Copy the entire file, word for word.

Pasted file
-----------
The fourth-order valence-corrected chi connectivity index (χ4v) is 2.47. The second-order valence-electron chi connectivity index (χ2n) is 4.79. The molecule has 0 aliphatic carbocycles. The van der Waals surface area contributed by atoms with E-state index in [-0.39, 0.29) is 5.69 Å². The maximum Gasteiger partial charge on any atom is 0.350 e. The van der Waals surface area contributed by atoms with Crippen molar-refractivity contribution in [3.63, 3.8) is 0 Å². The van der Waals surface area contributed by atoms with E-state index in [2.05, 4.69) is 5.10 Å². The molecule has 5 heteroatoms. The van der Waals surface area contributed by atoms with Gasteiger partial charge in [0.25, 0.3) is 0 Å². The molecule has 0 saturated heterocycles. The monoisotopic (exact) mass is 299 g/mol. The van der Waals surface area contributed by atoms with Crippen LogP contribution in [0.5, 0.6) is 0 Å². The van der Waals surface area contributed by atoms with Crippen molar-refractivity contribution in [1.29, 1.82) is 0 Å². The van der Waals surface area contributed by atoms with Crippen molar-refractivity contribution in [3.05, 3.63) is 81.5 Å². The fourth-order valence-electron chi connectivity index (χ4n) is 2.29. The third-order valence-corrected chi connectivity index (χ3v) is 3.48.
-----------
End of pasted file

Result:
The fourth-order valence-corrected chi connectivity index (χ4v) is 2.47. The second-order valence-electron chi connectivity index (χ2n) is 4.79. The molecule has 0 aliphatic carbocycles. The van der Waals surface area contributed by atoms with E-state index in [-0.39, 0.29) is 5.69 Å². The maximum Gasteiger partial charge on any atom is 0.350 e. The van der Waals surface area contributed by atoms with Crippen molar-refractivity contribution in [3.63, 3.8) is 0 Å². The van der Waals surface area contributed by atoms with E-state index in [2.05, 4.69) is 5.10 Å². The molecule has 5 heteroatoms. The van der Waals surface area contributed by atoms with Gasteiger partial charge in [0.25, 0.3) is 0 Å². The molecule has 0 saturated heterocycles. The monoisotopic (exact) mass is 299 g/mol. The van der Waals surface area contributed by atoms with Crippen LogP contribution in [0.5, 0.6) is 0 Å². The van der Waals surface area contributed by atoms with Crippen molar-refractivity contribution in [1.29, 1.82) is 0 Å². The van der Waals surface area contributed by atoms with Crippen molar-refractivity contribution in [3.05, 3.63) is 81.5 Å². The fourth-order valence-electron chi connectivity index (χ4n) is 2.29. The third-order valence-corrected chi connectivity index (χ3v) is 3.48.